Nescafé Coffee Center
In 2015, Nescafé opened its Coffee Center intending to strengthen the company’s exporting and purchasing capacity.
It currently functions as Nestlé’s green coffee buying station, from which the company can supply eight Nescafé factories in Oceania and Europe as well as factories in China. So it’s not just instant coffee that they’re interested in…
The center also includes facilities that educate farmers on various agricultural methods, as well as post-harvest management. This is having a big impact on crop quality in China and the effectiveness of methods to farm the crop.
Chongqing is a megacity in Southwest China. Due to a classification technicality, it is the largest city proper in the world. It also doubles as China’s largest domestic hub for trading quality coffee.
The Chongqing Coffee Exchange was introduced as a platform for trading coffee by the Chongqing Energy Group. Here, both home-grown coffees as well as coffee sourced from Southeast Asia are given a platform for trading.
Most Importantly: How Does Yunnan Coffee Taste?
Similarities have been drawn between the taste of coffees from the Yunnan province and Colombian washed coffees.
Yunnan coffee will often be sweet, accompanied by a complex acidity (both malic and phosphoric). Phosphoric acid provides coffee’s unique bright acidic taste. Coffee with higher levels of Malic acid instead commonly taste of apple or even pear.
Yunnan’s specialty coffees have many unique qualities, including:
- A mixture of fragrant spices
- Dark chocolate
- Black tea
- Dried cherries
Interestingly, the latitudinal position of Yunnan means there are much cooler temperatures at night at higher altitudes which provides a much sweeter quality to the bean.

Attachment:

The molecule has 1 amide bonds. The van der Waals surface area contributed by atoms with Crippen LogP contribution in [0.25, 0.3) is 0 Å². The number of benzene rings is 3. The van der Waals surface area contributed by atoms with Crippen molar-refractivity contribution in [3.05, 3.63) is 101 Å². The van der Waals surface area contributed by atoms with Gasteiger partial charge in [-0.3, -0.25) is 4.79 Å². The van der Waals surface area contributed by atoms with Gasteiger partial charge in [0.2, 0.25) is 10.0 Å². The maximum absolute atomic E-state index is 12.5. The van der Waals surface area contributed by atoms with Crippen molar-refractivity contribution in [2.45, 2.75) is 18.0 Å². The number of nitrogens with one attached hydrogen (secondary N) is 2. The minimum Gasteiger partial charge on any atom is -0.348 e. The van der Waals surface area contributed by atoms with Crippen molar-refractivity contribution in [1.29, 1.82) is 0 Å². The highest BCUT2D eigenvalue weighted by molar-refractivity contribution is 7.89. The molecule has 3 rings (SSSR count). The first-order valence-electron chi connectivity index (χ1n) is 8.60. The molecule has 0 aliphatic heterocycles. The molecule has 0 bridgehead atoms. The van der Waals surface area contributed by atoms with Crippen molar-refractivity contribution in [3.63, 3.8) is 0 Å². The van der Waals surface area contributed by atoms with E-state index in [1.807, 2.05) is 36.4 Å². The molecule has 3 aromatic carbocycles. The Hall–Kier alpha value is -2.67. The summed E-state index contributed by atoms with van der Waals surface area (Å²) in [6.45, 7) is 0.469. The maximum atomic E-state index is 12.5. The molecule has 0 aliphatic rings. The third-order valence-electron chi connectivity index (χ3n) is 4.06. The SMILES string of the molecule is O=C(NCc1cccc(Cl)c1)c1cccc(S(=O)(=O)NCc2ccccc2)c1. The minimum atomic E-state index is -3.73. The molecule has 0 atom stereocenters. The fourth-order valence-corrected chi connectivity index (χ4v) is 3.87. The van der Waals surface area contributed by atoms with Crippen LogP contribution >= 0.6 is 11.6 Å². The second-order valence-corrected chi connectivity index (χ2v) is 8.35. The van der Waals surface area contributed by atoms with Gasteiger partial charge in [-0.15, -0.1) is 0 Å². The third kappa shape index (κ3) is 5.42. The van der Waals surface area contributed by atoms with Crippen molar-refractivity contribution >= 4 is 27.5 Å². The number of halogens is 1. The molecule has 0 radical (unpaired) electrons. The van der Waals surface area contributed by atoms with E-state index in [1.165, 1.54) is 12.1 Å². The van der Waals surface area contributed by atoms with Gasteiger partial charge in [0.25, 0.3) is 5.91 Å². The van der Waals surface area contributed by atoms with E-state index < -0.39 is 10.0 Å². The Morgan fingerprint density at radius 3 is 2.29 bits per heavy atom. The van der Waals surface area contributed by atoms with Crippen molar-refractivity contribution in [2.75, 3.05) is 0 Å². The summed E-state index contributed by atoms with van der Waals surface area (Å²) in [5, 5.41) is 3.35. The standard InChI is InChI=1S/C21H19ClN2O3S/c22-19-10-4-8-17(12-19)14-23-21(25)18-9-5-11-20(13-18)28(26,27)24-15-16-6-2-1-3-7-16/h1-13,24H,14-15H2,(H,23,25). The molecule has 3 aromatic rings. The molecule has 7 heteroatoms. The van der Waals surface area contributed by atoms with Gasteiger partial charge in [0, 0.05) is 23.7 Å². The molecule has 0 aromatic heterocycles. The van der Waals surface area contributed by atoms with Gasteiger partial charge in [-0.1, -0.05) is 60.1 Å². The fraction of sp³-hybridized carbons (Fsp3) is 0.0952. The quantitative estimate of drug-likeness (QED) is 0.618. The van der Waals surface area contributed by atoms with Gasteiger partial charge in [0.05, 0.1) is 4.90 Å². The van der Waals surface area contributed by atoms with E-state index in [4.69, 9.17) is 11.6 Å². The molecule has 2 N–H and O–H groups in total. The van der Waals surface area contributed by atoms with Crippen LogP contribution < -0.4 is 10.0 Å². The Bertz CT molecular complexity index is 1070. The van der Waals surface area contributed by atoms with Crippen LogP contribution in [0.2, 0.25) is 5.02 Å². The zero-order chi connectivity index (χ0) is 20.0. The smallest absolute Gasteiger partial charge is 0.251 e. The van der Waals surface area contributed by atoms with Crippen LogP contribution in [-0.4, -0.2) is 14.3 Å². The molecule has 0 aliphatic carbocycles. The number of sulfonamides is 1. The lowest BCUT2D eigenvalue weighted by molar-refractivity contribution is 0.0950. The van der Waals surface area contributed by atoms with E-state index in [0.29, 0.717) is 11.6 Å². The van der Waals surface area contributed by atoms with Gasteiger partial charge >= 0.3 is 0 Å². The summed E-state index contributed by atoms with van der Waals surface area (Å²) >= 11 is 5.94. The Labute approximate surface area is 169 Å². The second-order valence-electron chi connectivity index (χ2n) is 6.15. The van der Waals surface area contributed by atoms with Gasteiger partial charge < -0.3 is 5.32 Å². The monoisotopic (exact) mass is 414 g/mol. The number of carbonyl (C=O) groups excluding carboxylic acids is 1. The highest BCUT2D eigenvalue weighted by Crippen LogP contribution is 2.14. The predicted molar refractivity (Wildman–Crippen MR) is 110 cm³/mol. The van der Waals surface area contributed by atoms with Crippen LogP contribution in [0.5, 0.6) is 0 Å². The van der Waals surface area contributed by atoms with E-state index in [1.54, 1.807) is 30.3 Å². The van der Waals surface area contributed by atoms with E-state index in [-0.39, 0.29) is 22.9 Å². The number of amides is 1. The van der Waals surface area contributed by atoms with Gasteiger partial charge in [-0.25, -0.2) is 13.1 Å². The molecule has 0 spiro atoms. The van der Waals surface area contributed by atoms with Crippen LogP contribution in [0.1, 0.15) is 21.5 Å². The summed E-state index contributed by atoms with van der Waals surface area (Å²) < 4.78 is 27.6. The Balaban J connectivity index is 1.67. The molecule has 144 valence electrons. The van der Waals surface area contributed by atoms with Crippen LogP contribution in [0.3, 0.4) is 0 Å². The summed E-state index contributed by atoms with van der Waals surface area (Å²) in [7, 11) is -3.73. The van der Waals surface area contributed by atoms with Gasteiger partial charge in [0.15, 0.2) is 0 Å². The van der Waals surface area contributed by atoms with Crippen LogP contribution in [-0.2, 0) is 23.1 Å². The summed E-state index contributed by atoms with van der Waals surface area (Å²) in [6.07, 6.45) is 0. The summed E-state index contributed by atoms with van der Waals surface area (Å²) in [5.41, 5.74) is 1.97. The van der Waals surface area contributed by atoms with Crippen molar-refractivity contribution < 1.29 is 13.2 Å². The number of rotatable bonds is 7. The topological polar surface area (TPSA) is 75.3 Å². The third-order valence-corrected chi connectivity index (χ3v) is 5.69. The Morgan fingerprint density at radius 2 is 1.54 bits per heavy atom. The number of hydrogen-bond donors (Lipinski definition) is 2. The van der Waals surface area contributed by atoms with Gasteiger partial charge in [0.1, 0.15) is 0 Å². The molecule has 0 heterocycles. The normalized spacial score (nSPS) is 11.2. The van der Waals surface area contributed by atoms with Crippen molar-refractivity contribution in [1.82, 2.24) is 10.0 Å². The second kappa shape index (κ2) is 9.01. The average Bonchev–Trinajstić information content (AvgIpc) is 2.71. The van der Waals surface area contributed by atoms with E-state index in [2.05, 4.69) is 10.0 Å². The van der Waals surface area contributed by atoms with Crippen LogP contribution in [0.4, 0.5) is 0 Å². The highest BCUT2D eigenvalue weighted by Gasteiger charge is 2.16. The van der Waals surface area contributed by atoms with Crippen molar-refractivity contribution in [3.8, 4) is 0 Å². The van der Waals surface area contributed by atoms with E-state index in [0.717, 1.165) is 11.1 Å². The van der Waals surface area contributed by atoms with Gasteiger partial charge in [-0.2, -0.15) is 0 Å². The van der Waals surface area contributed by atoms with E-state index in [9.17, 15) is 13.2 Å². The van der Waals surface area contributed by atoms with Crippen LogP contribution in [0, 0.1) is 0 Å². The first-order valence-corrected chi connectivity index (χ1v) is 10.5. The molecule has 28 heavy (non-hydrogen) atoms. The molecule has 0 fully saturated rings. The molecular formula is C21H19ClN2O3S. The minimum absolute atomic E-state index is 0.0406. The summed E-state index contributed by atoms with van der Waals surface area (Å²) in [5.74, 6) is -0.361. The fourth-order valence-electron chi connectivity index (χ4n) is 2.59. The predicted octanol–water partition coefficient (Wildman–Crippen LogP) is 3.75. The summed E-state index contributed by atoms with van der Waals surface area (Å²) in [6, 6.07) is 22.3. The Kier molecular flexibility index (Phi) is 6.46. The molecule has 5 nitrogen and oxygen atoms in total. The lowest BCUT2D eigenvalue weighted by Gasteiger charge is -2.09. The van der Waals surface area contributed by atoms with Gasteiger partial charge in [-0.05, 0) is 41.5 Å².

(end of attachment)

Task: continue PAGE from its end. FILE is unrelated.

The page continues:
This is because cooler temperatures provide slower growth cycles which prolong bean development. Longer periods of maturation lead to extra sweetness. This high elevation also means that the soil is drained more effectively – less water remains in the fruit and so the quality and flavors are even more concentrated.
Yunnan Coffee Traders
Yunnan Coffee Traders is an enterprise operating out of Yunnan province, prioritizing in China’s specialty coffee. The company was formed in an attempt to focus on great, local Yunnan specialty coffee and expand global interest in it.
To stay accountable, remain focussed, and not lose track of what kind of company they want to be, Yunnan Coffee Traders have outlined online what keeps them motivated: their Values, Vision, and Mission.
- To create jobs for the farmers of China, employing sustainable agricultural practices.
- Employ the best practices for sourcing, processing wholesaling, and exporting specialty coffee.
- Supply coffee to roasters and importers who care about sustainable practices.
- To eventually be the largest supplier of Yunnan’s specialty coffee to the global community.
- Achieve zero waste in the production of their coffee.
- Mutual inspiration in their partnerships.
- Uncompromising in the quality of their coffee.
Sharing Essential Information
Yunnan Coffee Traders are not only committed to producing great coffee sustainably, and they also know the importance of being transparent with their customers.
On their website, they have defined what washed, natural, micro-lot, and pulp natural coffee is, and made extensive lists of each specialty coffee of theirs which fits into each category. Where possible they include the name, farm, region, cultivar, sizing, cupping score, elevation, annual yield, and tasting notes.
Not stopping there, they have also outlined each way a bean can be processed, be it washed, natural or pulp-natural. Currently, there are also seven individual short but detailed sections discussing each of their washing stations that are located in China.
They don’t just focus on the farming of specialty coffee. They also make note of who manages each farm be they a father and son team or a married couple passionate about coffee. How each different farm processes their beans is also included, as well as if any of the farms have had success with their crop. (Spoiler alert: most of them have!)
A True Specialty Coffee Marvel
Yunnan – and so China as a whole – have made a serious impact on the coffee world in not many years at all. There is a huge interest in Yunnan coffee that spells sure continued success for everyone involved in the industry.
With beans of such excellent quality, we can’t see Yunnan disappearing from the coffee radar any time soon, or even at all.
As always, happy caffeinating – until next time!